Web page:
“Often the reason we give for not doing something is not the real reason. Sometimes we don’t know what’s behind the resistance.”- John Ortberg
Pastor John Ortberg concludes Chapter 5 of When the Game is Over as he presents the second and third barriers to naming the rope.
2. Sometimes we would rather complain about our ropes than untie them. Thus, truth indicates that we prefer the status and victimhood that goes with complaining about our ropes. As a result, friends feel obligated to give us sympathy rather than the hard truth. In addition, if someone comes along and unties our ropes, we’re prone to tie them back up ourselves.
3. Sometimes we hide the real ropes under excuses. Consider The Parable of the Great Banquet (Luke 14:12-24). When a man invited guests to a great banquet, one guest after another gave an excuse for their absence. Their bogus excuses masked their real resistance – honoring God with their lives.
However, Jesus, the master teacher, understands the workings of human nature. To help us identify what’s behind the resistance, John suggests the following question: “If the circumstances I’m talking about were changed, would I make a different decision?” In other words, does any excuse suffice?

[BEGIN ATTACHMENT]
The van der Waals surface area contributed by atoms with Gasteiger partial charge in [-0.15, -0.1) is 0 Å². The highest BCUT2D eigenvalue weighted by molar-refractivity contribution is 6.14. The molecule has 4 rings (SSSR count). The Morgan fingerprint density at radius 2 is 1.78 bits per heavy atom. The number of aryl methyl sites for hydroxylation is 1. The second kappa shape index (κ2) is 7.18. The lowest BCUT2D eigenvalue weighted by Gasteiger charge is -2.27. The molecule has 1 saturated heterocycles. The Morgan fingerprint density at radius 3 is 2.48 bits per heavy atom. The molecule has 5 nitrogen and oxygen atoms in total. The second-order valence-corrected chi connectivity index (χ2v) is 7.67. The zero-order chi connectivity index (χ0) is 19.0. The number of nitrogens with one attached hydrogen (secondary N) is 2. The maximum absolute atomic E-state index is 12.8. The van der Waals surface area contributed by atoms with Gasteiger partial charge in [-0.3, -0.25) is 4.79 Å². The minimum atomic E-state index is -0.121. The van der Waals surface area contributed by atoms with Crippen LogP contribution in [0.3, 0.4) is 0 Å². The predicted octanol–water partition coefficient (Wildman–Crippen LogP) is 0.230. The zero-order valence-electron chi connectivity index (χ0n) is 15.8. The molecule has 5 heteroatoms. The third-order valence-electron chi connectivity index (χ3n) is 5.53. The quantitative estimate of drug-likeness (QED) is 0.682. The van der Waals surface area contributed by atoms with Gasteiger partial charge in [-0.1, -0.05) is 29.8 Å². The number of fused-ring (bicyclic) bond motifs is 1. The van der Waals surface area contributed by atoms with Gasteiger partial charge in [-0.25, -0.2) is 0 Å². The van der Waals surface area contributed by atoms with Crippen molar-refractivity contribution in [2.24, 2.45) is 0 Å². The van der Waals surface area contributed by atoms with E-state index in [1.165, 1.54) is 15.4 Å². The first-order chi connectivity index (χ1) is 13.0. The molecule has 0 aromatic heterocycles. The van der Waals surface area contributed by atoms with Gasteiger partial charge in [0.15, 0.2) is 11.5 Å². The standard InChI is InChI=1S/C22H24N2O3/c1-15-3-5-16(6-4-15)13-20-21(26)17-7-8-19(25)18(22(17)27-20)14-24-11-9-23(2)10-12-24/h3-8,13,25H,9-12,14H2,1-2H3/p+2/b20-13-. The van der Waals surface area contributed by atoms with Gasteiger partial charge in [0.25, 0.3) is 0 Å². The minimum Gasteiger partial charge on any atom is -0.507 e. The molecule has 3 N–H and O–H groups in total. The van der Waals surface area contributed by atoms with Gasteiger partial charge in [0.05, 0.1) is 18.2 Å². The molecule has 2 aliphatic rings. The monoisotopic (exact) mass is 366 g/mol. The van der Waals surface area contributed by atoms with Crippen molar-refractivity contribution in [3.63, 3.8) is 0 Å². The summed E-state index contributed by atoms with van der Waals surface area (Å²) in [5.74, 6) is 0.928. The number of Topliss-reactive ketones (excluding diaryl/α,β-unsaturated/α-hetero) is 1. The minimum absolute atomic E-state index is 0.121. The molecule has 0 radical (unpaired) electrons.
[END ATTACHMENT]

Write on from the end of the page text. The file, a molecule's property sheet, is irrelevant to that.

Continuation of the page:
Yet, Pastor Ortberg notes, something often happens even after we’ve screwed up enough courage to untie the ropes. Overnight, our ropes secretly tie themselves back to the ground. Therefore, sometimes you must untie your ropes every day.
Yes, it’s necessary to name the rope. Generally, though, you need to take a second, required step – action. John explains:
“The particular action you choose does not have to be brilliant. It just has to be concrete. It has to cost you something. What the action consists of is not as important as taking action itself. It becomes a concrete reminder of your commitment to fly.”
Today’s question: Do you know what’s behind your resistance? Please share.
Tomorrow’s blog: “I am creature, not Creator”